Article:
Juree Burgett and Tanya Knight traveled about three hours from the neighboring state of Kansas to buy cannabis, which is prohibited in their state.
“That’s not allowed in Kansas, even for medical use,” Burgett, 64, says angrily.
The business is located in a depressed area of Kansas City, five minutes down the road from the border of Kansas and Missouri, a conservative state that has just legalized recreational cannabis.
The measure, voted by referendum in November, created an economic boom that brought thousands of consumers from neighboring states to these agricultural fields of the central United States.
Buying marijuana in this licensed store is “easier than getting it on the street” from an illegal seller, Juree explains. Tanya nods.
Both come with gum that contains THC, the active ingredient in cannabis, a common product in a country where half of the 50 states have some form of decriminalized marijuana.
Tanya was a pastry chef; Juree, the dietician, both retired. Before the reformation of Missouri, they used to visit the pioneer of the state of Colorado for two days in these matters. one way alone took eight hours.
The trip “costs us a lot of money, almost as much as marijuana. Now we go for three hours,” explains Tanya with a small package in hand and a smile.
For Osteoarthritis and Cavity “It really works. Really.”
Drop by drop
Seven of the eight states bordering Missouri have banned recreational cannabis, so these out-of-town customers are cash cows for local businesses. This one, from the company Proper Cannabis, makes up more than half of the clientele.
“They’re coming straight away, from all over. It’s crazy!” Chris Brown confirms at the counter, which was served by two sisters with multicolored hats and long hair.
Cannabis sales in Missouri reached $103 million in February, the first month since recreational use was approved, up from $37.2 million in January. In Missouri, the use of cannabis for medical purposes has been legal since the end of 2020.
“We’re dumbfounded,” says Jack Cardetti, spokesman for the Missouri Cannabis Trade Association (MoCann Trade), according to which the local cannabis market will reach $1.2 billion in one year.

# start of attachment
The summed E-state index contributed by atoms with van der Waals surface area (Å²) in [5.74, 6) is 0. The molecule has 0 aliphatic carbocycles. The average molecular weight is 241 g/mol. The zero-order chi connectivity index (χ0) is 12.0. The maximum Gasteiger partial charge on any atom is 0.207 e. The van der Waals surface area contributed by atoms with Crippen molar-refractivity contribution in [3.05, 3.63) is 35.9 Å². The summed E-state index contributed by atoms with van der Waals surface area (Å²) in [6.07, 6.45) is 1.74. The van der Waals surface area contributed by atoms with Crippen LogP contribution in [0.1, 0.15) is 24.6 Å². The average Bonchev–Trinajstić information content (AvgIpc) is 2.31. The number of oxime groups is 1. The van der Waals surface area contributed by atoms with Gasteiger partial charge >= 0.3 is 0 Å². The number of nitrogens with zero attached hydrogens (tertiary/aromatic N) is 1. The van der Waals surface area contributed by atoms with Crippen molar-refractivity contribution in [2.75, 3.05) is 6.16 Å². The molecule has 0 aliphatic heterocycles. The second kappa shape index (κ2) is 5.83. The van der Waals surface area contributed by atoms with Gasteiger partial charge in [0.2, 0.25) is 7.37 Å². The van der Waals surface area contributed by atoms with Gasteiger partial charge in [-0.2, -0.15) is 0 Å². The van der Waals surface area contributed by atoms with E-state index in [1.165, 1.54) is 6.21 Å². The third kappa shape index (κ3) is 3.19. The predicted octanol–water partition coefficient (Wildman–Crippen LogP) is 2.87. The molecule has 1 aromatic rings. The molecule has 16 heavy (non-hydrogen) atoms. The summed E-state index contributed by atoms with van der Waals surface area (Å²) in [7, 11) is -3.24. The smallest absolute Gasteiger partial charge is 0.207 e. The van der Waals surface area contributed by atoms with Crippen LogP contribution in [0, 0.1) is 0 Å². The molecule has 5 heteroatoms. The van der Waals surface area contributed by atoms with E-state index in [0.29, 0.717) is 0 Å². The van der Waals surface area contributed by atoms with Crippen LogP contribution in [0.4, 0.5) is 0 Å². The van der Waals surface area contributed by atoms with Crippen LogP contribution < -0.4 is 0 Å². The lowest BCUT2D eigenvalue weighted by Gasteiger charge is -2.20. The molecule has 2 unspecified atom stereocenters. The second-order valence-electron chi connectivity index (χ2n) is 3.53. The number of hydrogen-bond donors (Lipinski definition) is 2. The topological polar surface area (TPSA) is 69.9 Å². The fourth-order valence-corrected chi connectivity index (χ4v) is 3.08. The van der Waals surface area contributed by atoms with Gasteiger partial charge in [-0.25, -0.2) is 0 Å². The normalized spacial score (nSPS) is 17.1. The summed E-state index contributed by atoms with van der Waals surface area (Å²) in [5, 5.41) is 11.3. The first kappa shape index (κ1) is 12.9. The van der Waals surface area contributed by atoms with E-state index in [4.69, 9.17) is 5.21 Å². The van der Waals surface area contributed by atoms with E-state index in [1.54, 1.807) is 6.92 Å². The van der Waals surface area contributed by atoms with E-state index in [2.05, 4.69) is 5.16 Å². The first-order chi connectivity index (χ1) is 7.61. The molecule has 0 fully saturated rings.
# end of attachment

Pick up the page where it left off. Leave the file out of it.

Twenty minutes from the store, between frozen fields and huge logistics floors, stands an unmarked hangar. Behind the cameras and the security station are almost 2,800 square meters of cannabis plants.
Louie Sebald, the young manager of the establishment, says that within three weeks this farm will produce the Illicit garden industry, at full capacity, 680 kg of flowers per month.
Sun and rain do not enter the hangar. The ceiling is full of LED lights, and there are sprinklers and sensors everywhere. The green light illuminates the corridors and dryers of this marijuana factory considered to be my true gold.
Sebald gives the cost of eating: $400 per pound (CDL). Product sales price: $2,300 per pound (0.45 kilograms). “Do the math: it’s almost a $2,000-per-mna margin,” he exults.
Next is the accelerated spring-autumn shoot cycle of 77 days. In the hallway, worker Shastyn Keterman prepares barcode labels to be affixed to each floor.
Sebald, 35, does not stop doing interviews. You need to increase your workforce from 130 to approximately 170 employees. In the state, 13,000 people work in the province, especially in rural areas where industrial and agricultural businesses are disappearing.
The state isn’t starting from scratch: Missouri has allowed cannabis for medical use for more than two years. The campaign for legalization, in the fall of 2022, is built on the success of that program, which is multiple in the area.
In the end, more than 53% of the electorate supported the legalization of marijuana in Missouri, a traditionally right-wing state.
Under a green light marijuana factory, a worker shakes the THC-laden flowers to make sure they’re not wet. In the opposite room others are packing. Cannabis seeds are processed here and directly pressed. One machine also makes pre-rolled joints, which sells like hot cakes.
“Let’s go buy one and smoke somewhere,” said Tanya. “And then home.” His sister laughs: “We will be traveling for three hours!”.